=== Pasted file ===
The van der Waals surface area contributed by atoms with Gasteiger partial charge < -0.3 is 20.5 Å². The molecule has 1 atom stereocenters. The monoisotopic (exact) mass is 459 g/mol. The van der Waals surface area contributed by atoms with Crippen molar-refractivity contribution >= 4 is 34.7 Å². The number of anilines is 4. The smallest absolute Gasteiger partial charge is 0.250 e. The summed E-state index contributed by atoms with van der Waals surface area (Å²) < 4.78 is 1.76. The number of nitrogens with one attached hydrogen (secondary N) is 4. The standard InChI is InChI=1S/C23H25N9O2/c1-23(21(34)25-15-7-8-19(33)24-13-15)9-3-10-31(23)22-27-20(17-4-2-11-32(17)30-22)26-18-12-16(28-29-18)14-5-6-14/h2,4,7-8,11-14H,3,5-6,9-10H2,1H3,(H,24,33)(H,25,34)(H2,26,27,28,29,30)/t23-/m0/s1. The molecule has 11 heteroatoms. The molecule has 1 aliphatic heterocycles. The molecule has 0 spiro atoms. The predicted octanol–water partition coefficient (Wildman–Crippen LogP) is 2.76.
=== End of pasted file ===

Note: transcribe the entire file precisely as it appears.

The van der Waals surface area contributed by atoms with Gasteiger partial charge < -0.3 is 20.5 Å². The molecule has 1 atom stereocenters. The monoisotopic (exact) mass is 459 g/mol. The van der Waals surface area contributed by atoms with Crippen molar-refractivity contribution >= 4 is 34.7 Å². The number of anilines is 4. The smallest absolute Gasteiger partial charge is 0.250 e. The summed E-state index contributed by atoms with van der Waals surface area (Å²) < 4.78 is 1.76. The number of nitrogens with one attached hydrogen (secondary N) is 4. The standard InChI is InChI=1S/C23H25N9O2/c1-23(21(34)25-15-7-8-19(33)24-13-15)9-3-10-31(23)22-27-20(17-4-2-11-32(17)30-22)26-18-12-16(28-29-18)14-5-6-14/h2,4,7-8,11-14H,3,5-6,9-10H2,1H3,(H,24,33)(H,25,34)(H2,26,27,28,29,30)/t23-/m0/s1. The molecule has 11 heteroatoms. The molecule has 1 aliphatic heterocycles. The molecule has 0 spiro atoms. The predicted octanol–water partition coefficient (Wildman–Crippen LogP) is 2.76.